That life may have moved between the planets is surely plausible: modern bacteria can survive outside the International Space Station for extended periods, so we can’t rule out the possibility that early life did the same. And the early Earth was surely under constant bombardment. Yet the first signs of life appear in the earliest rocks where we could hope to detect those signs. So it isn’t unreasonable to think that an orbiting cloud of debris kicked up by early meteorite impacts may have offered a refuge for the first life on Earth. But it may also be that the first life resided in deep vents or other sites unaffected by those impacts, and no evidence of interplanetary movement of life has been found thus far, let alone transfer via comets bearing bacteria from one galaxy to another.
Tyson presents panspermia using the same high quality animation Cosmos uses to present ideas that are as well-demonstrated as anyone could ask. And this is risky. On the one hand, perhaps people will take these speculative ideas to be no less credible than established science. On the other hand, perhaps people will take the established science to be no more credible than these most speculative sections of the show. Either way, the result is not what we want of public expositions of science.
The last section of the show, dealing with civilization-ending disasters, is one that a lot of people will want to dismiss, even though the discussion relies on widely accepted science.
Tyson mentions the risk of a planet-ending supernova, and a supervolcano which erupts and blocks the sun, or an asteroid impact which does the same. He reminds us that the great civilization which gave us our flood myth was destroyed because of a drought that cut off irrigation and left fields too salty to plant. Then he turns to the threats posed by fossil fuels and the climate change their burning causes.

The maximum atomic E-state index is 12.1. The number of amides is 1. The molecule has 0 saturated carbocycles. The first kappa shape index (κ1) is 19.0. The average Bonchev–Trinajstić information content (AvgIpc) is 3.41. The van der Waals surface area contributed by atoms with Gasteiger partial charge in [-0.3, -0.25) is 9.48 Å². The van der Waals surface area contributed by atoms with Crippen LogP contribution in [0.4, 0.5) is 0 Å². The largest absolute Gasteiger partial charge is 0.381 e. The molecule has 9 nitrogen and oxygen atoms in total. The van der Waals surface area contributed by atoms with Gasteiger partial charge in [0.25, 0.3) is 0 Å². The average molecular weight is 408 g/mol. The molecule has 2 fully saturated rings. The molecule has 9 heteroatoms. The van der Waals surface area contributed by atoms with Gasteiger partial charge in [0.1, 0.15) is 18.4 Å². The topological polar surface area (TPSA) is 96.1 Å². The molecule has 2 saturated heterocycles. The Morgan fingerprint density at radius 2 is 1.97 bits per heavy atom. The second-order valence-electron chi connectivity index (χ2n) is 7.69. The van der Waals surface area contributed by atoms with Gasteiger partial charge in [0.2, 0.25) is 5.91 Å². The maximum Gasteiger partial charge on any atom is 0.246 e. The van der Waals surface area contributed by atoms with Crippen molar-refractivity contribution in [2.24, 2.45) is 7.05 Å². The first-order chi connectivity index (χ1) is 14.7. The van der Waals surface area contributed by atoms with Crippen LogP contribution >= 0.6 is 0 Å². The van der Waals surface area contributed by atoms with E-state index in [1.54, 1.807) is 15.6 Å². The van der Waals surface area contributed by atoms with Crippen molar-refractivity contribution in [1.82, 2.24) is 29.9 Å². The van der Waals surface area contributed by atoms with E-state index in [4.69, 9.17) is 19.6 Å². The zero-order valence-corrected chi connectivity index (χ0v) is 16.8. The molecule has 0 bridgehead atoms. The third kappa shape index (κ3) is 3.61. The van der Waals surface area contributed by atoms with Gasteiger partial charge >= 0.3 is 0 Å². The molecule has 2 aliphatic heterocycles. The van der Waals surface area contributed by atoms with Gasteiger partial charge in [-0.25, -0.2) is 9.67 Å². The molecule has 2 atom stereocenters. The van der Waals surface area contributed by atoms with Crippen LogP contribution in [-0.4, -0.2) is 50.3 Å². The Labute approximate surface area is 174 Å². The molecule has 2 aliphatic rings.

In one respect, we’re ahead of the people of ancient Mesopotamia. Unlike them, we understand what’s happening to our world. For example, we’re pumping greenhouse gases into our atmosphere at a rate not seen on Earth for a million years. And there’s scientific consensus that we’re destabilizing our climate. Yet our civilization seems to trapped in the grip of denial, a kind of paralysis. There’s a disconnect between what we know and what we do.
In part, he blames this disconnect on our tendency for short-term, profit-driven thinking. He urges us to think more deeply, to take full advantage of our intellects, to think about the future and the greater good of society, humanity, and the world we live in. The warning and the prescription are right, and anything that makes it easier for people to dismiss the warning would be truly unfortunate.
Already we see the deniers jumping on that contrast. Casey Luskin, the Discovery Institute shyster who reviews Cosmos for the creationist group, writes complainingly about the section on climate change:
Notice the irony. Tyson rejects the consensus on panspermia (while failing to disclose that fact). Yet he uses the “consensus” on global warming as a club to bully dissenters.
The next episode of Cosmos is reportedly all about climate change, so expect even more pushback—and maybe a cameo by Arrhenius, the first scientist to predict that fossil fuel usage would result in global warming—then.